Balipara Foundation collaborates with Proff. Raman Sukumar to study Elephants in Kaziranga

News Report- 14th August 15

Assam based organization Balipara Foundation has executed a Memorandum of Understanding (MoU) with the Asian Nature Conservation Foundation (ANCF) of Bangalore to study migration behavior of Asian Elephants in the Kaziranga- Karbi Anglong Landscape. The MoU was signed on the 13th of August between Proff. Raman Sukumar, Founder & Managing Trustee at ANCF and Mr. Robin Eastment, Operations Executive at Balipara Foundation. The Project will study the ranging behaviours of Elephants through the use of Radio Collars. Plans are on to ‘collar’ at least four Elephants.

The elephant population of Kaziranga National Park has been estimated at about 1200 individuals (according to censuses conducted by the forest department in recent years, the last being in 2012). This is thus a very significant population of the total Asian elephant population. “One characteristic feature of the elephant population of North-eastern India is that a notable proportion of the males are tusk less (in Kaziranga about 50% of all mature males are tusk less, and over two-thirds of the oldest males are tusk less thus making them immune to poaching for ivory. The adult male to female ratios of the Kaziranga elephant population is consequently among the least skewed in India, conferring high genetic variability and potential Kaziranga is part of a larger landscape that extends south into the Karbi Anglong hills. These hills are the lifeline of the wildlife of Kaziranga during the monsoon period. With the rising flood waters of the Brahmaputra, most of the animals are forced to move to higher ground. To the south of the park, most of the land is settled and is either under tea or paddy cultivation. A major highway also runs parallel to the southern boundary of the park. The result is that the free movement of wildlife including elephants is curtailed from the existing land use and the traffic on the highway, placing them at risk during the period of high floods each year. At the same time, the elephants also face the risk of being poached in the Karbi Anglong hills in the absence of any meaningful protection of this region that comes under the political control of the Karbi Anglong Autonomous District Council within the state of Assam” , reiterated Proff Sukumar, one of the leading authorities on Asian Elephants in the world.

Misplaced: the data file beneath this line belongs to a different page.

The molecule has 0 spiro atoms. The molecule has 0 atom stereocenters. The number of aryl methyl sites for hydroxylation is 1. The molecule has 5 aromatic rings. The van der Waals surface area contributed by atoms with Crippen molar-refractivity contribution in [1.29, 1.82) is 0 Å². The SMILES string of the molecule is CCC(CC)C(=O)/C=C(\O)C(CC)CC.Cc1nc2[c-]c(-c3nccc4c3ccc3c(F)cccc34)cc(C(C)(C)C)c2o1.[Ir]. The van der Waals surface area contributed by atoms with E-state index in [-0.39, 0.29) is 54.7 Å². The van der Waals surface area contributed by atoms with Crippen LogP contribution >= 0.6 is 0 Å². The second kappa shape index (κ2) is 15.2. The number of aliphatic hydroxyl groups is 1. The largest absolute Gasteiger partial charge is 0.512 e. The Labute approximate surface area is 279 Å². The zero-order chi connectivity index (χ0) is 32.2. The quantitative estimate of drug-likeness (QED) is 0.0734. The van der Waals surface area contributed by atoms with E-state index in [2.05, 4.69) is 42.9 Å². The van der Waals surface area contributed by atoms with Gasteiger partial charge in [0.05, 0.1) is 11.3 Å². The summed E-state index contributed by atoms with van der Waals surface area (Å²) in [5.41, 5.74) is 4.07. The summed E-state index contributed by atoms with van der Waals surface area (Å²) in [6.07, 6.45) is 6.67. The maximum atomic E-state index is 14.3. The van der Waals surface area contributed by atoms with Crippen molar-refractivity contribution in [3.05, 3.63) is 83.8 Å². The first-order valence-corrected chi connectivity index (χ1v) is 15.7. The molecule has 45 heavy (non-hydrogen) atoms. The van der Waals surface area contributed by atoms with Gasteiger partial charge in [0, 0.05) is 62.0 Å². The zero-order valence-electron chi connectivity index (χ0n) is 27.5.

Robin Eastment of Balipara Foundation added “Although three main corridors have been identified, there has been no investigation of the actual intensity of use of these corridors by elephants and of the ranging pattern of elephants in the Karbi Anglong hills during the monsoon. Indeed, there has been no conservation planning at the scale of the Kaziranga – Karbi Anglong landscape to determine the minimum area of habitat in the unprotected Karbi Anglong hills that is necessary to secure the long-term future of this elephant population. Such conservation planning and implementation is necessarily a long drawn process that involves a number of steps involving several projects and stakeholders”

Earlier in the year, Balipara Foundation initiated a Population-level assessment of elephant (and other wildlife movement) between Kaziranga and Karbi Anglong using *occupancy sampling and modeling*. WCS-India Program are the Scientific partners to the program, which is also being supported by the APPL Foundation. “We want to bring in the best-in class scientific knowledge and operational know-how towards conservation of biodiversity in the Eastern Himalayas. Our collaborations with both WCS & ANCF will bring in the diversity of knowledge to address conservation issues on the ground. We hope to execute projects that create interdependencies between people & wildlife”, added Mr. Robin Eastment of Balipara Foundation.

Earlier in the year, Balipara Foundation initiated a Population-level assessment of elephant (and other wildlife movement) between Kaziranga and Karbi Anglong using *occupancy sampling and modeling*. WCS-India Program are the Scientific partners to the program, which is also being supported by the APPL Foundation. “We want to bring in the best-in class scientific knowledge and operational know-how towards conservation of biodiversity in the Eastern Himalayas. Our collaborations with both WCS & ANCF will bring in the diversity of knowledge to address conservation issues on the ground. We hope to execute projects that create interdependencies between people & wildlife”, added Mr. Robin Eastment of Balipara Foundation.

As part of this mandate towards Asian Elephant Conservation, the Balipara Foundation is also organizing an International Conference titled “Elephant Talk 2015”. The 2nd Edition of this Conference is scheduled on the 5th & 6th of November 2015 in Guwahati, Assam. The conference will be followed by the 3rd Edition of the Balipara Foundation Awards. The events are being organized in partnership with WWF, WTI, WCS, IUCN, Club of Rome, APPL Foundation, Sanctuary Asia & ATREE.

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